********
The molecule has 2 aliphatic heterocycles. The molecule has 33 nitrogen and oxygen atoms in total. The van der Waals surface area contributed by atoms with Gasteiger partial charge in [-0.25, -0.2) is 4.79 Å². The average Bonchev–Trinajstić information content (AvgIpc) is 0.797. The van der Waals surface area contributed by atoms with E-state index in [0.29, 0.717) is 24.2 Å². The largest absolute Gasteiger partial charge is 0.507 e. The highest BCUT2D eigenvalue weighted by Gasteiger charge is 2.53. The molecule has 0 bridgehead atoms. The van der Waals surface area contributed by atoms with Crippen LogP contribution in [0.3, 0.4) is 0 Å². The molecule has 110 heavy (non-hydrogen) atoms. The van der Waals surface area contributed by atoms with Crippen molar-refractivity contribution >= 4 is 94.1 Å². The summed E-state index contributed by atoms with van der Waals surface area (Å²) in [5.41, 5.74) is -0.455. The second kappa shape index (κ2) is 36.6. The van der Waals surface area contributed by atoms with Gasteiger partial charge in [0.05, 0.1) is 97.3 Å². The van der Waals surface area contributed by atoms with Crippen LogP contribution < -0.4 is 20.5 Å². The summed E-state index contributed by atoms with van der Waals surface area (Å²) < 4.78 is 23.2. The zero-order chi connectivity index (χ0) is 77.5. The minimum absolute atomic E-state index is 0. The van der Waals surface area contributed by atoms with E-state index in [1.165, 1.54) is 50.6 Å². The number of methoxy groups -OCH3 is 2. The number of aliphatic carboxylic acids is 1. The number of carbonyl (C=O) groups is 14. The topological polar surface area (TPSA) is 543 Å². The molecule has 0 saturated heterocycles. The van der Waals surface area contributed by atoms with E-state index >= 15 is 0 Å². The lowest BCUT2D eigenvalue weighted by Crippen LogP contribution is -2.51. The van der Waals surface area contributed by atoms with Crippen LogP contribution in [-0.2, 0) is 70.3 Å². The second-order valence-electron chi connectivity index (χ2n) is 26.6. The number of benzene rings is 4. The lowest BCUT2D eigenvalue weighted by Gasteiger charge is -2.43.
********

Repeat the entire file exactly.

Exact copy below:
The molecule has 2 aliphatic heterocycles. The molecule has 33 nitrogen and oxygen atoms in total. The van der Waals surface area contributed by atoms with Gasteiger partial charge in [-0.25, -0.2) is 4.79 Å². The average Bonchev–Trinajstić information content (AvgIpc) is 0.797. The van der Waals surface area contributed by atoms with E-state index in [0.29, 0.717) is 24.2 Å². The largest absolute Gasteiger partial charge is 0.507 e. The highest BCUT2D eigenvalue weighted by Gasteiger charge is 2.53. The molecule has 0 bridgehead atoms. The van der Waals surface area contributed by atoms with Crippen LogP contribution in [0.3, 0.4) is 0 Å². The molecule has 110 heavy (non-hydrogen) atoms. The van der Waals surface area contributed by atoms with Crippen molar-refractivity contribution >= 4 is 94.1 Å². The summed E-state index contributed by atoms with van der Waals surface area (Å²) in [5.41, 5.74) is -0.455. The second kappa shape index (κ2) is 36.6. The van der Waals surface area contributed by atoms with Gasteiger partial charge in [0.05, 0.1) is 97.3 Å². The van der Waals surface area contributed by atoms with Crippen LogP contribution < -0.4 is 20.5 Å². The summed E-state index contributed by atoms with van der Waals surface area (Å²) < 4.78 is 23.2. The zero-order chi connectivity index (χ0) is 77.5. The minimum absolute atomic E-state index is 0. The van der Waals surface area contributed by atoms with E-state index in [1.165, 1.54) is 50.6 Å². The number of methoxy groups -OCH3 is 2. The number of aliphatic carboxylic acids is 1. The number of carbonyl (C=O) groups is 14. The topological polar surface area (TPSA) is 543 Å². The molecule has 0 saturated heterocycles. The van der Waals surface area contributed by atoms with E-state index >= 15 is 0 Å². The lowest BCUT2D eigenvalue weighted by Crippen LogP contribution is -2.51. The van der Waals surface area contributed by atoms with Crippen LogP contribution in [-0.2, 0) is 70.3 Å². The second-order valence-electron chi connectivity index (χ2n) is 26.6. The number of benzene rings is 4. The lowest BCUT2D eigenvalue weighted by Gasteiger charge is -2.43.